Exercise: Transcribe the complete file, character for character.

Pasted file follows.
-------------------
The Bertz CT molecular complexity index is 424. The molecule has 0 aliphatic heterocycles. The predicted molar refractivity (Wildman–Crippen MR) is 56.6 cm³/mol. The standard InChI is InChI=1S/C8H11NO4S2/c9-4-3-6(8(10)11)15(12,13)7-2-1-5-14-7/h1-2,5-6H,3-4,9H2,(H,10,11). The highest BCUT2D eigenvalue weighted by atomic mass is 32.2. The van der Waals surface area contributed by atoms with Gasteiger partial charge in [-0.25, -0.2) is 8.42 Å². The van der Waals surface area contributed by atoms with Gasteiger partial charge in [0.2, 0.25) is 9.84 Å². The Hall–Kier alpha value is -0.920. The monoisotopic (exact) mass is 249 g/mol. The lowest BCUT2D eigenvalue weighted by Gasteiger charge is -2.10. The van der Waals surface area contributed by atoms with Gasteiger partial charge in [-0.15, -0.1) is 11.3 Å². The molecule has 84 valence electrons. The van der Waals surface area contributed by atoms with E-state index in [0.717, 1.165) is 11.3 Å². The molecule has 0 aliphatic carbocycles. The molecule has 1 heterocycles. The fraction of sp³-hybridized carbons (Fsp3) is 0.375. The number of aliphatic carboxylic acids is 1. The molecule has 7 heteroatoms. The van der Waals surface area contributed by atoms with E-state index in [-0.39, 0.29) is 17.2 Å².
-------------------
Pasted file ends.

The Bertz CT molecular complexity index is 424. The molecule has 0 aliphatic heterocycles. The predicted molar refractivity (Wildman–Crippen MR) is 56.6 cm³/mol. The standard InChI is InChI=1S/C8H11NO4S2/c9-4-3-6(8(10)11)15(12,13)7-2-1-5-14-7/h1-2,5-6H,3-4,9H2,(H,10,11). The highest BCUT2D eigenvalue weighted by atomic mass is 32.2. The van der Waals surface area contributed by atoms with Gasteiger partial charge in [-0.25, -0.2) is 8.42 Å². The van der Waals surface area contributed by atoms with Gasteiger partial charge in [0.2, 0.25) is 9.84 Å². The Hall–Kier alpha value is -0.920. The monoisotopic (exact) mass is 249 g/mol. The lowest BCUT2D eigenvalue weighted by Gasteiger charge is -2.10. The van der Waals surface area contributed by atoms with Gasteiger partial charge in [-0.15, -0.1) is 11.3 Å². The molecule has 84 valence electrons. The van der Waals surface area contributed by atoms with E-state index in [0.717, 1.165) is 11.3 Å². The molecule has 0 aliphatic carbocycles. The molecule has 1 heterocycles. The fraction of sp³-hybridized carbons (Fsp3) is 0.375. The number of aliphatic carboxylic acids is 1. The molecule has 7 heteroatoms. The van der Waals surface area contributed by atoms with E-state index in [-0.39, 0.29) is 17.2 Å².